I had a case several years ago where a landlord charged an illegally large security deposit. The reason he charged him was because if you had to pay that much to move in, no one would move, and he and his people could do whatever they wanted. I’ve represented hundreds, if not thousands, of tenants in cases like this, and I’ve yet to see a landlord who was a sex pest who had the proper accounting for security deposits and provided all the disclosures. This is the last stage of the exploitation that already exists.
Do you also see a connection between landlords who sexually coerce tenants and those who discriminate against tenants who use federal programs like vouchers to pay rent (ie, the source of income discrimination)? The Las Vegas tenant was using a housing voucher.
As far as the law goes, when you get out of a few big cities, that leaves a lot of landlords who are basically able to do whatever they want. Illinois has incredibly weak tenant protections. We have a constitutional ban on rent control. Like in Nevada, there is no prohibition against discrimination by source of income, and without rent control, people with vouchers have nowhere to go. And so there is also a perverse incentive for housing authorities to continue doing business with bad landlords, because so few landlords even accept the good ones in the first place. Thus “Slumlord X” becomes the sole owner of your district with more than a hundred dwellings. I can’t tell you which ones, but I’ve had people say to me from several housing voucher associations, “We’d like not to do business with this guy. We have no choice. All of our clients would be homeless.
What about when tenants actually sue landlords for sexual harassment?
In Illinois, again, like most places, there is no right to an attorney in eviction court. So unless you can find someone like me, who will do these things cheaply, you walk in with nobody and the judges just don’t care. The sad truth is that you could stand there as a pro se litigant in housing court and say, “Judge, the aliens are out and they are here. And the judges would say, “That’s good, possession order granted.” I’ve personally seen pro tenants say, “He’s kicking me out because I don’t want to sleep with him.” “He kicked me out because my daughter didn’t want to sleep with him.” And the owner either admits it or brags about it and still wins the case. There was a judge who has since retired who actually scorned a tenant because he threatened to hit the landlord after the landlord said he was evicting them because the tenant’s daughter didn’t want to sleep with him. him. And the judge apologized to the landlord and signed the eviction order. I had a case a few years ago where a landlord put such a clause in the lease that we sued, and the landlord was defended by his car insurance company.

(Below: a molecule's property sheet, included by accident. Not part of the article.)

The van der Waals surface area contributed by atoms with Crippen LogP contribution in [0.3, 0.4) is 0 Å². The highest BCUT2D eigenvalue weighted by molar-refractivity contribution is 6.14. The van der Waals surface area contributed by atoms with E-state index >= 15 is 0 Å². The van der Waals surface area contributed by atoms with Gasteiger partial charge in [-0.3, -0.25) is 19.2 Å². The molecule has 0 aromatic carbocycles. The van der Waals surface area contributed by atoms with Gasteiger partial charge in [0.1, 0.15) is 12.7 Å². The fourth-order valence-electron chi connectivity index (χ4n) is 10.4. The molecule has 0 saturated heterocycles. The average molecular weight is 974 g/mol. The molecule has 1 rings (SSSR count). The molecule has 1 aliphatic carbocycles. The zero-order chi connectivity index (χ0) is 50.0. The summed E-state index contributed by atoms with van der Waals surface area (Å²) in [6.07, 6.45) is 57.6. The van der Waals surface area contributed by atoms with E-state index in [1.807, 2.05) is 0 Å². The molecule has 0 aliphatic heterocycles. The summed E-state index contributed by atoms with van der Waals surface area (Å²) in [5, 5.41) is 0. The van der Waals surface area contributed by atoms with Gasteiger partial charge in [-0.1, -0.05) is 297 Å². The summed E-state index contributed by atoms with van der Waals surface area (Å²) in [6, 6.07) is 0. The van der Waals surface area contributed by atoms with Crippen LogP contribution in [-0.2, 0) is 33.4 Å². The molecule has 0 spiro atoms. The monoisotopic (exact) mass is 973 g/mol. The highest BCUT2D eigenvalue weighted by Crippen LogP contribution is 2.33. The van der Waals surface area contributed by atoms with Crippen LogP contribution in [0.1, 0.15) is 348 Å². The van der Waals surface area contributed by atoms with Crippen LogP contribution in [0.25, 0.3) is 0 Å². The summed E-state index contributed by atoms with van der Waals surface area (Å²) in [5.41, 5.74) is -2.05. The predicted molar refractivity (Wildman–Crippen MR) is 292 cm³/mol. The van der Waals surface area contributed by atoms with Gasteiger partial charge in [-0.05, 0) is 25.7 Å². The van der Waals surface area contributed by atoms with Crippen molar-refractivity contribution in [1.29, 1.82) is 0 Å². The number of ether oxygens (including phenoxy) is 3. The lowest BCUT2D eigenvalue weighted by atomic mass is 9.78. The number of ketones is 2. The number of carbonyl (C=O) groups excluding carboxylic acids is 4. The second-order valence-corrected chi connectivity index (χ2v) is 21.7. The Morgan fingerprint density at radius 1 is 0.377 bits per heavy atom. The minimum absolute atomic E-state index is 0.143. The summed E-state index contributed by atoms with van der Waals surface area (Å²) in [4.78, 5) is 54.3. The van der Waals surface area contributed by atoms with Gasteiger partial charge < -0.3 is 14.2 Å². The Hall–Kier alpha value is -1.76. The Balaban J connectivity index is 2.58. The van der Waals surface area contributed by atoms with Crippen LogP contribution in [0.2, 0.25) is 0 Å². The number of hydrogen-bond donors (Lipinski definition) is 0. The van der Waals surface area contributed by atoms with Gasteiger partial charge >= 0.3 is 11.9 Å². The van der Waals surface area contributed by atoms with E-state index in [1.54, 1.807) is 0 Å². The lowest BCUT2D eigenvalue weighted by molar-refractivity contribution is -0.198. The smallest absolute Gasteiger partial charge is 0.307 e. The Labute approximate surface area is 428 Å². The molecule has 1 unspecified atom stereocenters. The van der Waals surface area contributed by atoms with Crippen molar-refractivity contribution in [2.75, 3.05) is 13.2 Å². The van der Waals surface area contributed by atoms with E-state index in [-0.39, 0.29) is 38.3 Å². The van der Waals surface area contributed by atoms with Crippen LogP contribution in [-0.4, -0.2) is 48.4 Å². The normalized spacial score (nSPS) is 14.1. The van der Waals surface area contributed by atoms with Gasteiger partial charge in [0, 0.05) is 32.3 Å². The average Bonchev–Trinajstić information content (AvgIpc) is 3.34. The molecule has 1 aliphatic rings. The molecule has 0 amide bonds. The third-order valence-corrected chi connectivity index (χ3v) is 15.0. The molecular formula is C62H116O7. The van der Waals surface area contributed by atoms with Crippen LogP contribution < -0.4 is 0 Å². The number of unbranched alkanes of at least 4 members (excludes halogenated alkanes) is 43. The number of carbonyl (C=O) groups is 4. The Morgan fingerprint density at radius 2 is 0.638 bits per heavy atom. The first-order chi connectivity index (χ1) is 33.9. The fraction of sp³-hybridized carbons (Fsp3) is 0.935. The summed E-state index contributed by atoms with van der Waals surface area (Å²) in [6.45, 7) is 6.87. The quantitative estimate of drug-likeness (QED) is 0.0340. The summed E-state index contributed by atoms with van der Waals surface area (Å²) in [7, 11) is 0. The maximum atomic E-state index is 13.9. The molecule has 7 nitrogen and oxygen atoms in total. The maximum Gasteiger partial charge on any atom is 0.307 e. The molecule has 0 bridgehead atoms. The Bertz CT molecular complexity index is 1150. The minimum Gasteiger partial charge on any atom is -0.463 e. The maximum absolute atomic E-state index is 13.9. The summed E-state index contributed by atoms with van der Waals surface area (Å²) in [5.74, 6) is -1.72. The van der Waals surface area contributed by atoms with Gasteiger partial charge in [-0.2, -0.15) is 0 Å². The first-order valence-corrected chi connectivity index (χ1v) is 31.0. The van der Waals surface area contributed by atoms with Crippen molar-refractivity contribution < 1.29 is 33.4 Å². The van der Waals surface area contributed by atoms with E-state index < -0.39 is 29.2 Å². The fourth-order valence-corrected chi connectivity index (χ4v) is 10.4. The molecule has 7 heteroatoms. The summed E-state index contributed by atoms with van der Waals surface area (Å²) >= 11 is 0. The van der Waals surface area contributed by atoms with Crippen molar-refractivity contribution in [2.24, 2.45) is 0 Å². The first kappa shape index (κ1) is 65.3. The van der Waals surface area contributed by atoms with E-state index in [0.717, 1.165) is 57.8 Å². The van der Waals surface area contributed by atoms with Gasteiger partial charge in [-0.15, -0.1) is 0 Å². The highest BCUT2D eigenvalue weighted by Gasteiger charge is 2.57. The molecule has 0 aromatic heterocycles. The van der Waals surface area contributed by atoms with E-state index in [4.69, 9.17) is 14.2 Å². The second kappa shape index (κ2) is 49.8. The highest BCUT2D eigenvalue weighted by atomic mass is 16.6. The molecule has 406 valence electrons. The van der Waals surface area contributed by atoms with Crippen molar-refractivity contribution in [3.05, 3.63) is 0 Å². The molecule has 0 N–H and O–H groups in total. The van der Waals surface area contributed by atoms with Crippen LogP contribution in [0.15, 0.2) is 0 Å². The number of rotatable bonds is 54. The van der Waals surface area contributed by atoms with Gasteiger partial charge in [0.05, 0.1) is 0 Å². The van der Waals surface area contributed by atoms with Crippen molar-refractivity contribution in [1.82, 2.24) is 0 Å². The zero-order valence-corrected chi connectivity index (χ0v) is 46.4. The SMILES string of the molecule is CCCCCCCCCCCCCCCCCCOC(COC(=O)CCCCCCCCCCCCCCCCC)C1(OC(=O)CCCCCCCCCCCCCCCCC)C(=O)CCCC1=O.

Have you noticed an increase in these practices?
Is this more common in the age of COVID? Yes absolutely. Was this unheard of before COVID? Absolutely not. When you have a clientele that has nowhere to go, that’s the very definition of a captive audience. And the current environment we see, where private investors are buying single-family homes, is even worse, because the only thing tenants still have going for them in apartment buildings is the ability to unionize. Each of the cases I have now are with an owner who has multiple buildings, miles apart. I’ve noticed that landlords who have more scattered dwellings tend to do this more often [because it’s harder for tenants to organize].
Do you see this kind of harassment becoming more prevalent with unprecedented rental shortages across the country?
It’s frightening. It will get worse before it gets better. It’s something where it’s a daily occurrence for hundreds of thousands, if not millions, of people every day. There’s this idea that with a bad landlord, you can report it. But if you look at what’s really going on, these landlords put tenants in an impossible situation and then they get away with it. I’ll put it this way. I have represented hundreds and thousands of tenants. I’ve never had a case where my client was the first one this owner did it to.